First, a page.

Turkish president snubs Bolton, angry over call to protect Kurdish fighters in Syria

U.S national security adviser John Bolton has departed Turkey despite not meeting with the Turkish President Tayyip Erdogan, who was angered over American demands Turkey not attack Kurdish fighters after the U.S pulls out of Syria.

Erdogan has accused Bolton of making a “serious mistake” in complicating Trump’s Syria drawdown with conditions, by mandating final plans and a U.S departure would not happen until Turkey guaranteed it would not target Kurdish fighters with the People's Protection Units (YPG). Turkey views that group as an offshoot of the Iraq-based Kurdistan Workers Party (PKK), a separatist group.

President Trump abruptly announced late last year the U.S would completely pull out its 2000 troops from Syria, tweeting that the mission to defeat ISIS was completed. While that assertion has been largely debated by the international community, given that the terrorist group still holds land pockets in the war-ravaged country, Trump has since doubled-down, saying NATO ally Turkey will take charge of the final military clean-up.

The move quickly prompted resignations from Secretary of Defense Jim Mattis and top-ranking special envoy to defeat ISIS, Brett McGurk. And many Republicans in Congress joined Democrats in questioning Trump's call for a quick withdrawal of the troops.

The issue has also drawn criticism and concern for the YPG, which was instrumental in partnering with the U.S as the ground force to defeat ISIS. But that hasn't swayed the Turkish government, which calls the YPG a terrorist group.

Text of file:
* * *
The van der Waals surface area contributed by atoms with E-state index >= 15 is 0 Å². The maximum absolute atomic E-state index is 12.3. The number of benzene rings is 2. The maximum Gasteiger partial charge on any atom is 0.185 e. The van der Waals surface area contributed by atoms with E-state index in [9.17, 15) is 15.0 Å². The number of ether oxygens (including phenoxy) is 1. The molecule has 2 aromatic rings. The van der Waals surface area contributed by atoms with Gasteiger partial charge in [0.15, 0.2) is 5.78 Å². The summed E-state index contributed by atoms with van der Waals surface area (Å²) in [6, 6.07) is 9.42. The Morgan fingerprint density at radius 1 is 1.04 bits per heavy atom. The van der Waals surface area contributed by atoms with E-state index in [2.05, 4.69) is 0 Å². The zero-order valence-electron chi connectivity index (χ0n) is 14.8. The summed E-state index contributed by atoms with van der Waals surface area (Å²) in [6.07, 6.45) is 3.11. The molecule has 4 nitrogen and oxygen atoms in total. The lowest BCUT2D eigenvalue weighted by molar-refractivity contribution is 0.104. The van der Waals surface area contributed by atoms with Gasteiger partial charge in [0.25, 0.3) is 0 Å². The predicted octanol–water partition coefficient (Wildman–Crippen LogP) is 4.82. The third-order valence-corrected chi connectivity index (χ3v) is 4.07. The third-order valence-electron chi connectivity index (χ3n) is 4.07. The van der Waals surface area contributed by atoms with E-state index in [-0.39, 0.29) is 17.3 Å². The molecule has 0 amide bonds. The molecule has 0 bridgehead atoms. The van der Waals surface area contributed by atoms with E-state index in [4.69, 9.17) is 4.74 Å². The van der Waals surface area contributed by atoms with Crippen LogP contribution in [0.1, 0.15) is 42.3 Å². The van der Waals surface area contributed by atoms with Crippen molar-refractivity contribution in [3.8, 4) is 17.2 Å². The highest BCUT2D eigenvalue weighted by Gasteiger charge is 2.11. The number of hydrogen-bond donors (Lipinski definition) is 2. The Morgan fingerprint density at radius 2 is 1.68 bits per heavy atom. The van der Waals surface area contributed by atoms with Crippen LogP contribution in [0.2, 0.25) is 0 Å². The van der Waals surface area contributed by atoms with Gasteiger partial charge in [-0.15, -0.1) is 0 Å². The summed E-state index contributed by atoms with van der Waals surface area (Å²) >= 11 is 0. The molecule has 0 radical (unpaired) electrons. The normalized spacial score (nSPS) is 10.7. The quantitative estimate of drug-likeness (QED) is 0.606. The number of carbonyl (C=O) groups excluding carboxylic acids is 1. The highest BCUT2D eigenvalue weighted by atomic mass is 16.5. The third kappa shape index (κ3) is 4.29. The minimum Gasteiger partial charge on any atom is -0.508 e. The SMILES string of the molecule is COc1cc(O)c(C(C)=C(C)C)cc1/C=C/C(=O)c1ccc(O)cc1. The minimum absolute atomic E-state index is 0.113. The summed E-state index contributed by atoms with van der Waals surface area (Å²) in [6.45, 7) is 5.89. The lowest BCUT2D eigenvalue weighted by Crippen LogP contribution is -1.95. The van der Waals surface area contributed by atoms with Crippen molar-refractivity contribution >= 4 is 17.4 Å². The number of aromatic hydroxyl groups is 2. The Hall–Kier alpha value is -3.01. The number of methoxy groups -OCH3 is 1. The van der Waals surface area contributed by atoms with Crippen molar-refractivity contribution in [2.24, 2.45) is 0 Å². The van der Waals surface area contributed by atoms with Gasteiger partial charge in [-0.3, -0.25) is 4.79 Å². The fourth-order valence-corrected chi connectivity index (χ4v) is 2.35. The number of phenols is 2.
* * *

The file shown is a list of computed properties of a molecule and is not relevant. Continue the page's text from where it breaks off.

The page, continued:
“If they are terrorists, we will do what is necessary no matter where they come from,” Erdogan told his parliament, insisting that they will not be making “comprises on this point” and that he and Trump had come to a clear understanding until “different voices started emerging from different segments of the administration.”



While Erdogan claimed there was no need for him to meet with Bolton on the matter, the national security advisor is said to have met with other top Turkish officials with talks centering on how the United States would collect the weapons distributed to the Kurdish fighters throughout the anti-ISIS campaign.

According to Turkey’s Hurriyet newspaper, Ankara is also seeking the U.S to either hand over their military bases in Syria, or destroy them.

And in a New York Times opinion article on Monday, Erdogan asserted that Turkey is the “only country with the power and commitment” to complete the task of defeating terrorists in the region and is “volunteering to shoulder the heavy burden at a critical time in history.”